Television depictions of medicine are often a far cry from the workings of a real hospital – the doctors seem to have rather a lot of spare time for personal dramas, and wouldn’t look out of place on the red carpet.

But arguably, there are some good ones out there. In a continuation of the 4 top medical dramas listed, here are 5 more suggestions for your viewing pleasure.

1. Pure Genius

This is a new American medical drama television series created by Jason Katims. The show is centred on James Bell, a Silicon Valley billionaire with a devastating health secret who embarks in a race against time to build a state-of-the-art hospital to treat all rare and incurable diseases. He partners with a maverick surgeon, Dr. Walter Wallace, who, in contrast, believes in human-based medicine and is sceptical of Bell’s tech-based approach to healthcare. Pure Genius attempts to offer us a glimpse of what medicine could be in the future, without issues like bureaucracy, lack of funding, red tape and selfish motives.

2. Nurse Jackie

This American nursing comedy-drama series, starring Edie Falco as the titular character Jackie Peyton, an overworked but skilful emergency department nurse at All Saints' Hospital in New York City. Jackie is far from being a paragon of morality - she is a recidivist prescription-painkiller addict empowered by professional knowledge and personal cunning. However, she is good in other ways that mattered. She is skilled at saving lives, and she can be a sincerely and selflessly good mother and friend (when her goals were not being compromised). A layered anti-heroine, she is open yet guarded, self-deceiving yet hyper alert. In a way, her failings, and her awareness of them, sometimes make her better – more understanding, more perceptive, because she recognises them in herself.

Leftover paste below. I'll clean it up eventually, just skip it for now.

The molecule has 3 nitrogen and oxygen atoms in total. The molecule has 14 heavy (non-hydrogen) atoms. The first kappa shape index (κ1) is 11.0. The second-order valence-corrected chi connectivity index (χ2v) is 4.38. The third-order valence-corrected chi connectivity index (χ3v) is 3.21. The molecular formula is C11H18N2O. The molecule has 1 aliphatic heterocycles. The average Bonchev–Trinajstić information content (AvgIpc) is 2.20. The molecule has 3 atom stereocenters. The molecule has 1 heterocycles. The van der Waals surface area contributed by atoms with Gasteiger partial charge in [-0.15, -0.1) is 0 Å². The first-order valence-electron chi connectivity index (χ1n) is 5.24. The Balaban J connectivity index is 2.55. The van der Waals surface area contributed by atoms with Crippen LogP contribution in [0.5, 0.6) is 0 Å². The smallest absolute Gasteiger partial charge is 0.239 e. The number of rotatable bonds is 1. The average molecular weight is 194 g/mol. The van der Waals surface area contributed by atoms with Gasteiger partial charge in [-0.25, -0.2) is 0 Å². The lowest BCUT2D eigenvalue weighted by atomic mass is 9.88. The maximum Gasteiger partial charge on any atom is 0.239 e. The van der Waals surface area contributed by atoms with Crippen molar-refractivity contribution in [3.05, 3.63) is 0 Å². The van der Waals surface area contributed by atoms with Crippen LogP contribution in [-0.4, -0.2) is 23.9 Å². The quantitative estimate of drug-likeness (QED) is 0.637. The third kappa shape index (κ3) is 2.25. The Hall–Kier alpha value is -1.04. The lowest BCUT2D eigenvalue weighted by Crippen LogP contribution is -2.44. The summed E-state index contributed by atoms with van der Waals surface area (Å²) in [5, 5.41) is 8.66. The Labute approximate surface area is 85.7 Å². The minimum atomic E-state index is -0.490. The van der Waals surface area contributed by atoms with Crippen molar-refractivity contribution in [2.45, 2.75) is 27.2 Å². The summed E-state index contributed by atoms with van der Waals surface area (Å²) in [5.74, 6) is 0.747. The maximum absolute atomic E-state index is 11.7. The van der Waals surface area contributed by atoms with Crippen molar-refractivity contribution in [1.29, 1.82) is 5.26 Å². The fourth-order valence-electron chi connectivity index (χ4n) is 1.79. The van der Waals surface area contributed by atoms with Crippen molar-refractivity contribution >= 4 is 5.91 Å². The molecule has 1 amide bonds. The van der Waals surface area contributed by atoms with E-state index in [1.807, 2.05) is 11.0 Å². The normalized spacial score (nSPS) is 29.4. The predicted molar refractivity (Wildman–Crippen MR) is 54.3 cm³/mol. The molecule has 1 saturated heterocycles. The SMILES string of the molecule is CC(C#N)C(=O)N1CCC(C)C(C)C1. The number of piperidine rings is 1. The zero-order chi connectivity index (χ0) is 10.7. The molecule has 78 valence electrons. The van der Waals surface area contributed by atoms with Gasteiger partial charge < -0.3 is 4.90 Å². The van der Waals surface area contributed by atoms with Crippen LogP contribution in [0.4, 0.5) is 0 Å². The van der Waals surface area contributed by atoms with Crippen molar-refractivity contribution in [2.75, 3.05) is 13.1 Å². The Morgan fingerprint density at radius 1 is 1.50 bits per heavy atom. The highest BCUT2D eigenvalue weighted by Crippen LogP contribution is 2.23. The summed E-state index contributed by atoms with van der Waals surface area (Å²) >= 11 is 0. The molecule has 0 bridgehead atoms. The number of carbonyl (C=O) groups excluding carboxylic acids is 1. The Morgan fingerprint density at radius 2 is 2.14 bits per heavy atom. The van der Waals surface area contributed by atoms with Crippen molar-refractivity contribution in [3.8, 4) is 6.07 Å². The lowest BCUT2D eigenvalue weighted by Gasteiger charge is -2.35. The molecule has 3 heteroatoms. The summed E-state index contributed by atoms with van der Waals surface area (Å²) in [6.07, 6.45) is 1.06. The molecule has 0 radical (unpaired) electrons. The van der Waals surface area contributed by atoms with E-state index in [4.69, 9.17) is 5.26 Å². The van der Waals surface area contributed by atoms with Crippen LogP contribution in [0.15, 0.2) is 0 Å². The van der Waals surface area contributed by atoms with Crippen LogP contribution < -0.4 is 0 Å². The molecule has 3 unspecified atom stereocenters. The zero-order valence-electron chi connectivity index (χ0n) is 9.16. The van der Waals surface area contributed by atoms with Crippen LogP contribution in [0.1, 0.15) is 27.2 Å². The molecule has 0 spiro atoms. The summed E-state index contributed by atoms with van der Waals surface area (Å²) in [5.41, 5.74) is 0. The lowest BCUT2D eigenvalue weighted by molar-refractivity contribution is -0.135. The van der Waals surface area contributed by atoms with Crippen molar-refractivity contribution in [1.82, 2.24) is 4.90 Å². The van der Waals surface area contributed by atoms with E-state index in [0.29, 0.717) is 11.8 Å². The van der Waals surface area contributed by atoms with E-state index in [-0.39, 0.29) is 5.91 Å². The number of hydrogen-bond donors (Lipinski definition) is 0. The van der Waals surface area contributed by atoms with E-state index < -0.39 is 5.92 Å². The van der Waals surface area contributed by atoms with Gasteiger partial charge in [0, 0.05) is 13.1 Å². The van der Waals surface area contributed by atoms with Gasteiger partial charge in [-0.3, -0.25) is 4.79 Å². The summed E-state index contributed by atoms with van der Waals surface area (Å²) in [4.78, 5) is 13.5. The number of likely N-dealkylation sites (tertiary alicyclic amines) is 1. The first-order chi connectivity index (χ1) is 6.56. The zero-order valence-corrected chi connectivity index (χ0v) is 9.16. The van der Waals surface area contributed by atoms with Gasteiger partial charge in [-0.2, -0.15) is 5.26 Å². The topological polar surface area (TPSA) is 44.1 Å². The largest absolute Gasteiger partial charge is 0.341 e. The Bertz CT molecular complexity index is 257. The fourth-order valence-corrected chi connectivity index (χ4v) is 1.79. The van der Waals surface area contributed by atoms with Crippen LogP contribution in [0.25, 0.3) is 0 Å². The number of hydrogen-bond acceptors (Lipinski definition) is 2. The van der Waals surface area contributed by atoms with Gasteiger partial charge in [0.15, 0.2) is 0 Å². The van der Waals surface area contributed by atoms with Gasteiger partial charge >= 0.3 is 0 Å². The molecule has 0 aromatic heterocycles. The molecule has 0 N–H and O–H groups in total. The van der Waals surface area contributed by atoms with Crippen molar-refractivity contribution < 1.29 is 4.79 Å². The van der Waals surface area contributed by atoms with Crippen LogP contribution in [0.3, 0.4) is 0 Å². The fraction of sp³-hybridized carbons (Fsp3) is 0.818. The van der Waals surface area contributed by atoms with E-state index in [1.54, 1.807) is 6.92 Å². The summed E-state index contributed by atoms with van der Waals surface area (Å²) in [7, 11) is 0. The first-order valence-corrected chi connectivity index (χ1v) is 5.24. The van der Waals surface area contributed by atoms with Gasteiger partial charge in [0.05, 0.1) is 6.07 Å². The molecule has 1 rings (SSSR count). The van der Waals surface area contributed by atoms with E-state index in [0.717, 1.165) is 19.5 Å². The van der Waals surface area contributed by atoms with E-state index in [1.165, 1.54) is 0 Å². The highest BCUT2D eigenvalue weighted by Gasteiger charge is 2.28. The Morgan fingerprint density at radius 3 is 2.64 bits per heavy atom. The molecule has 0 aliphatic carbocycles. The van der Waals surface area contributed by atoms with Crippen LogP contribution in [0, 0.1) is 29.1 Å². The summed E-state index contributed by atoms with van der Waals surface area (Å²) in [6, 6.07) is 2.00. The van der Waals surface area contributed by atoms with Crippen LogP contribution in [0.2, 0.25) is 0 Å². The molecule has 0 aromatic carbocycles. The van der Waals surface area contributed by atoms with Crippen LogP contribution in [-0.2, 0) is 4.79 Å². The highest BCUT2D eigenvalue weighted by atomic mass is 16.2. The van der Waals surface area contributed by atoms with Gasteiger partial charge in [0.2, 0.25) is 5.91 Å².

3. Good Doctor (Gut Dakteo)

This 2013 South Korean medical drama television series centres on Park Shi-on, an autistic savant with exceptional memory and extreme ability to medically diagnose and treat injures through spatial recognition. He eventually enters the field of paediatric surgery as a resident, where he is given 6 months to prove himself. However, due to his atypical mental and emotional condition, Shi-on faces conflict from his peers and patients, who view him as childlike and unreliable. His life is complicated further when he starts falling for Cha Yoon-Seo, one of his colleagues. This show touches on themes like mental disability, sibling bond, family loyalty, redemption, and overcoming adversity.

4. M*A*S*H

This classic American television series was adapted from the 1970 feature film MASH (which was itself based on the 1968 novel MASH: A Novel About Three Army Doctors, by Richard Hooker). The TV series is one of the highest-rated shows in U.S. television history. Set in a surgical hospital just behind the front lines in Korea, members of the 4077th Mobile Army Surgical Hospital (MASH) care for the injured during the Korean War and use humour to escape from the horror and depression of the situation. The story has a relatively constant ensemble cast featuring Captain Benjamin "Hawkeye" Pierce, Major. Margaret "Hot Lips" Houlihan, Father Mulcahy and Corporal Max Klinger. Airing on network primetime while the Vietnam War was still going on, the show was forced to walk the fine line of commenting on that war while at the same time not seeming to protest against it. For this reason, the show's discourse, under the cover of comedy, often questioned, mocked, and grappled with America's role in the Cold War.

5. Call the Midwife

Call the Midwife is a BBC period drama series about the day-to-day lives of a group of nurse midwives working in the East End of London in the late 1950s and early 1960s, with certain historical events of the era, such as the post-World War II baby boom, post-war immigration and the 1948 founding of the NHS, having a direct or indirect effect on the characters and storylines. The show tackles a wide range of topics and contemporary social, cultural and economic issues, some of which may be as relevant today. These include local community, miscarriage and stillbirths, abortion and unwanted pregnancies, birth defects, poverty, illness and disease epidemics, prostitution, incest, religion and faith, racism and prejudice, alcoholism, homosexuality (then illegal), and maternal, paternal and romantic love. Concerned with choice in the most universal sense, its portrayal of women navigating a world that is rapidly opening up yet still restrictive is warm amidst the darkness of its subject matter. MIMS

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